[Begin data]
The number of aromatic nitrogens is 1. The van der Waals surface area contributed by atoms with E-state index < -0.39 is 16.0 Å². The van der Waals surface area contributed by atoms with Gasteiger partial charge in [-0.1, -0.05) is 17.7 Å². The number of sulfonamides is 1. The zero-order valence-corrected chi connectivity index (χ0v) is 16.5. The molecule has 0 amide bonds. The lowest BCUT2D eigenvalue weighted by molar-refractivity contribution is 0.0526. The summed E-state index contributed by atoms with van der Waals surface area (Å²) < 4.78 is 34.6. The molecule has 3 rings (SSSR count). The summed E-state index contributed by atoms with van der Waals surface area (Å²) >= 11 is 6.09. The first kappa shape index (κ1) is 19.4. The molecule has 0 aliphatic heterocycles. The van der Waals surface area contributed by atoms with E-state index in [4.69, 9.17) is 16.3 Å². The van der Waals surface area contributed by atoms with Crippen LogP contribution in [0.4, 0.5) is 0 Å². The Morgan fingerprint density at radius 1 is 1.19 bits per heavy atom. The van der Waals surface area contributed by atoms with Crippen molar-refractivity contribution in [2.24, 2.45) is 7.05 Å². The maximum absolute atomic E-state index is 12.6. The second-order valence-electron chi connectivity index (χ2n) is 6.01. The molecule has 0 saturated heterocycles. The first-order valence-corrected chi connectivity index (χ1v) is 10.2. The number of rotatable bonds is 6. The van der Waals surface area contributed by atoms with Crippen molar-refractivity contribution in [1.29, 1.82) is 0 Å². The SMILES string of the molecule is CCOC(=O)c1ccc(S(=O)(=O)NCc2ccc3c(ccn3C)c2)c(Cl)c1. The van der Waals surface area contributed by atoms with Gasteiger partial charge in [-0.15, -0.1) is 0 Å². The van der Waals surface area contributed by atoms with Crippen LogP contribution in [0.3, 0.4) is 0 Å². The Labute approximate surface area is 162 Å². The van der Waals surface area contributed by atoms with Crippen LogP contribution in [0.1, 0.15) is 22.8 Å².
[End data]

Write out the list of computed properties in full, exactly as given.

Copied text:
The number of aromatic nitrogens is 1. The van der Waals surface area contributed by atoms with E-state index < -0.39 is 16.0 Å². The van der Waals surface area contributed by atoms with Gasteiger partial charge in [-0.1, -0.05) is 17.7 Å². The number of sulfonamides is 1. The zero-order valence-corrected chi connectivity index (χ0v) is 16.5. The molecule has 0 amide bonds. The lowest BCUT2D eigenvalue weighted by molar-refractivity contribution is 0.0526. The summed E-state index contributed by atoms with van der Waals surface area (Å²) < 4.78 is 34.6. The molecule has 3 rings (SSSR count). The summed E-state index contributed by atoms with van der Waals surface area (Å²) >= 11 is 6.09. The first kappa shape index (κ1) is 19.4. The molecule has 0 aliphatic heterocycles. The van der Waals surface area contributed by atoms with E-state index in [4.69, 9.17) is 16.3 Å². The van der Waals surface area contributed by atoms with Crippen LogP contribution in [0.4, 0.5) is 0 Å². The Morgan fingerprint density at radius 1 is 1.19 bits per heavy atom. The van der Waals surface area contributed by atoms with Crippen molar-refractivity contribution in [2.24, 2.45) is 7.05 Å². The maximum absolute atomic E-state index is 12.6. The second-order valence-electron chi connectivity index (χ2n) is 6.01. The molecule has 0 saturated heterocycles. The first-order valence-corrected chi connectivity index (χ1v) is 10.2. The number of rotatable bonds is 6. The van der Waals surface area contributed by atoms with Crippen molar-refractivity contribution in [1.29, 1.82) is 0 Å². The SMILES string of the molecule is CCOC(=O)c1ccc(S(=O)(=O)NCc2ccc3c(ccn3C)c2)c(Cl)c1. The van der Waals surface area contributed by atoms with Gasteiger partial charge in [-0.15, -0.1) is 0 Å². The van der Waals surface area contributed by atoms with Crippen LogP contribution in [0.3, 0.4) is 0 Å². The Labute approximate surface area is 162 Å². The van der Waals surface area contributed by atoms with Crippen LogP contribution in [0.1, 0.15) is 22.8 Å².